Snow-covered school buses are parked during the winter holiday in Cloquet, Minnesota. Photo by Tony Webster/Minnesota Reformer.
Unionized school bus drivers say they know how to fix the historic shortage of drivers that’s led to hour-long delays for students: Give drivers higher wages, more hours and access to unemployment benefits.
“We need more money. We need more hours. We need these to become real jobs,” said Kelly Gibbons, a former school bus driver and executive director of SEIU Local 284, during a press conference on Monday. “There’s always money for the admin and the higher ups, but there’s never money for the workers.”
Some school bus companies have increased wages and offered starting bonuses to attract more drivers amid a nationwide labor shortage touching everything from food service to construction to nursing.
But the incentives have not been enough to fill hundreds of vacant positions in Minnesota ahead of the school year. The shortage of drivers has forced school districts across the state to scale back service, combine routes and even turn to private cab drivers.
In Minneapolis, the district began offering to pay families to drive their students to school to free up space on buses. In St. Paul, where the district says it is short about 100 drivers, some students were given Metro Transit cards. In Stillwater, the district sued the bus company for being an hour late on routes.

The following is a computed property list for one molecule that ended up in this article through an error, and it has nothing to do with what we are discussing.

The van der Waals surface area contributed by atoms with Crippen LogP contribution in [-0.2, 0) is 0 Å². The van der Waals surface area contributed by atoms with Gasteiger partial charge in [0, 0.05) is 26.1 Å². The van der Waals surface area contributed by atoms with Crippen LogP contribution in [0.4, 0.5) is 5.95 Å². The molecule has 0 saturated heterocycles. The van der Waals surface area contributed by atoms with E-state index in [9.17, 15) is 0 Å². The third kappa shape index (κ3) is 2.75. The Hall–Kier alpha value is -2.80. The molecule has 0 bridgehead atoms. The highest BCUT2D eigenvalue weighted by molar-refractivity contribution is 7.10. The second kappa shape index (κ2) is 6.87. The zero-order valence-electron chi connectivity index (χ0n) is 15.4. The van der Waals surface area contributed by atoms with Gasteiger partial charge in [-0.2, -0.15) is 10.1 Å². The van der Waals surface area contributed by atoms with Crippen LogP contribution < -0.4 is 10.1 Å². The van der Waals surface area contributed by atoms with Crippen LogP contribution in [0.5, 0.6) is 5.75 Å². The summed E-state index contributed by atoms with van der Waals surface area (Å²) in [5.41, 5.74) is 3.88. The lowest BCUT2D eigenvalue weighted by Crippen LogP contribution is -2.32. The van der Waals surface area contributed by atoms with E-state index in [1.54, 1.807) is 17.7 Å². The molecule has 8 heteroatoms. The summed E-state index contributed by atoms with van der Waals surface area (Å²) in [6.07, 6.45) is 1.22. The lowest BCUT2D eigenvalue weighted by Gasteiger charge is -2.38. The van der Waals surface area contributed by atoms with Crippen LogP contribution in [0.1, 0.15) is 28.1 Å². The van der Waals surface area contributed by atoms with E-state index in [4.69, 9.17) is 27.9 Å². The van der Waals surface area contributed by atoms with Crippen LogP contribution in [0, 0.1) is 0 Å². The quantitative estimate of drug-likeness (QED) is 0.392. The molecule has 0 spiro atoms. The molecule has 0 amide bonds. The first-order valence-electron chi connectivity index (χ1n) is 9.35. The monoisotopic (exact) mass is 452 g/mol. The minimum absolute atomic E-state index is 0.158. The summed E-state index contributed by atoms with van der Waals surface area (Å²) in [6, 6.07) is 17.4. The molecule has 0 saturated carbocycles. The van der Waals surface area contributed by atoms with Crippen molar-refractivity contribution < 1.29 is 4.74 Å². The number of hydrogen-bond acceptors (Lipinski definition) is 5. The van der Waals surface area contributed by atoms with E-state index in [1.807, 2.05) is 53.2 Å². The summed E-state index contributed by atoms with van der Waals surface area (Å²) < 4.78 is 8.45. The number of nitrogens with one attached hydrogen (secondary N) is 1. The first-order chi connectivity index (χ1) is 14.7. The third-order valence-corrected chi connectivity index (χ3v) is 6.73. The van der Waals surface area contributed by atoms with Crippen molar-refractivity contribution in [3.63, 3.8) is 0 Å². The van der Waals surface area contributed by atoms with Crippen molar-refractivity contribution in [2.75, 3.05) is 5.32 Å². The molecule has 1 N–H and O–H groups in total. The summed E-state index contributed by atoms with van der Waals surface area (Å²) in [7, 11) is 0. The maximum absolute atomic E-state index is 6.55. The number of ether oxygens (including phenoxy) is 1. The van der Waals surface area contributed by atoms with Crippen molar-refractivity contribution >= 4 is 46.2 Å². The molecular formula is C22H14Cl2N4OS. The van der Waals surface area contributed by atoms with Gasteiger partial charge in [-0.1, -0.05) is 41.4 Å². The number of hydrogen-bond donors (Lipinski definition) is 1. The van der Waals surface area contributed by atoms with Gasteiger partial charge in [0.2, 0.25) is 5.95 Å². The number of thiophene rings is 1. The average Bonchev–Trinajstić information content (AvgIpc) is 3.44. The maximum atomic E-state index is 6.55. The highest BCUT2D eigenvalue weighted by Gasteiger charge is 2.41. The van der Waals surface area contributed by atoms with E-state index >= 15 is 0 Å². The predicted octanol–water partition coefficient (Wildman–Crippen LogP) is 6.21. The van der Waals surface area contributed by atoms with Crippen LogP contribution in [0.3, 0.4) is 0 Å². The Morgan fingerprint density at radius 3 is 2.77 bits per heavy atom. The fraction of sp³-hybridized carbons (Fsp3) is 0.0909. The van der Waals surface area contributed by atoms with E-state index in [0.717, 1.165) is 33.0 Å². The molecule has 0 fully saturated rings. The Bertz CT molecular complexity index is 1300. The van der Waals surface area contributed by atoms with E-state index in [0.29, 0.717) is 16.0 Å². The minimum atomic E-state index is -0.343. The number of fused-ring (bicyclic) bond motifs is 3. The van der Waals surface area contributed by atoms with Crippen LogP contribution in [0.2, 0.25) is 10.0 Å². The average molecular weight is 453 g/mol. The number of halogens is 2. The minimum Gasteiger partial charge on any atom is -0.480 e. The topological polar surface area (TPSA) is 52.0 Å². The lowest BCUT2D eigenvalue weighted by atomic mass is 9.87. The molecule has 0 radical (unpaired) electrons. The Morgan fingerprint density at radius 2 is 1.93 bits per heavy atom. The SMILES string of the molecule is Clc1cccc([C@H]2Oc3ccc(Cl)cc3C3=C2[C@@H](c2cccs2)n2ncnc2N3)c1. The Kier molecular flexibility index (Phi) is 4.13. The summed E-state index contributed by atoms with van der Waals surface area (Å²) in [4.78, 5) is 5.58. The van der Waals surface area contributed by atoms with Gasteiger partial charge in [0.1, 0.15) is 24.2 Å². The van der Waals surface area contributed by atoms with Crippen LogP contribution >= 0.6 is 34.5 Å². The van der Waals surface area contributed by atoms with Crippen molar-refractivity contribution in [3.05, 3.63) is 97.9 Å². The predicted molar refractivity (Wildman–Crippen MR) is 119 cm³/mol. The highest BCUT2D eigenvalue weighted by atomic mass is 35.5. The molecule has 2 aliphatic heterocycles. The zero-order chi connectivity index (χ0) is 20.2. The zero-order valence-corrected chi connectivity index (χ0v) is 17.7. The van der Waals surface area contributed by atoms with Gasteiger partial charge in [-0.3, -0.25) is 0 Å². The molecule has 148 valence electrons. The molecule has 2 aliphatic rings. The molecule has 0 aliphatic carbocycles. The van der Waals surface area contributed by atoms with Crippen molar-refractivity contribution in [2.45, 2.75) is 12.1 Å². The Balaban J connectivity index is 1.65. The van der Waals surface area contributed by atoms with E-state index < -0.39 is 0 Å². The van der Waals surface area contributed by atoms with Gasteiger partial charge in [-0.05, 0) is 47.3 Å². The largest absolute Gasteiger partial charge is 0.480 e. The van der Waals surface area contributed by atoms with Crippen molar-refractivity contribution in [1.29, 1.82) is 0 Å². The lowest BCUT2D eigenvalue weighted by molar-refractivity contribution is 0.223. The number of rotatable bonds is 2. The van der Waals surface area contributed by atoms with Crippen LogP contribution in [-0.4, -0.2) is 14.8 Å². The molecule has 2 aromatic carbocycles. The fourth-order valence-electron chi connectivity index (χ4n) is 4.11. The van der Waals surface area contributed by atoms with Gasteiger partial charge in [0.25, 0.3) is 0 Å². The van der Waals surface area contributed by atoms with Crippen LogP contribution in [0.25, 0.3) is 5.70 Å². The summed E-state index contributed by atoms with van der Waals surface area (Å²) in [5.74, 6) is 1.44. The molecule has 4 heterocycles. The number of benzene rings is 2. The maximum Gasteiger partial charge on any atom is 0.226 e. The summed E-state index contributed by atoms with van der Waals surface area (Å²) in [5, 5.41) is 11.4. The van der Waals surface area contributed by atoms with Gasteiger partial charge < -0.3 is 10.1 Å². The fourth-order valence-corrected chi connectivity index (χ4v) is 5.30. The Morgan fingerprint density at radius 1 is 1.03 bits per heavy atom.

Across the state, school bus drivers have had to drive longer routes to make up for the shortage of drivers.
Gus Froemke, communications and legislative director for Teamsters Local 320, pointed to Minneapolis, where the school district went from 30 special education routes to 13.
“Our drivers are doing the work of several other employees,” Froemke said. “This is not a bus driver shortage. This is a bus driver crisis.”
Froemke also raised alarm over Minneapolis Public Schools turning to private cab drivers to take students to school.
A spokeswoman for Minneapolis Public Schools said the district has used taxi cab companies for years when buses aren’t an option and noted that taxi drivers must go through the same background checks as school bus drivers.
In addition to low wages, school bus drivers also often struggle to get full-time hours while also working long days because of the split shift — not to mention the stress of driving dozens of rowdy kids through a snowstorm.
Teresa Jakubowski, a school bus driver in Rosemount and SEIU Local 284 member, said their days typically start at 5:45 a.m. and end at 4:45 p.m. But they’re only paid for six to eight hours, when they’re driving, even though drivers often spend 11 hours in transportation centers or on buses while technically off the clock.
School bus drivers don’t get a paycheck during the summer break, and they also can’t draw on unemployment under state law. During the recent legislative session, the Democratic-led House pushed to allow school bus drivers to apply for unemployment benefits during off months, but the measure failed to make it through the Republican-controlled Senate.
“If you had to do without a paycheck for three months, could you make your bills?” Gibbons asked. “Be honest, you couldn’t. And a lot of times people don’t want to hire you for those summer months because they know you’re not going to stay.”
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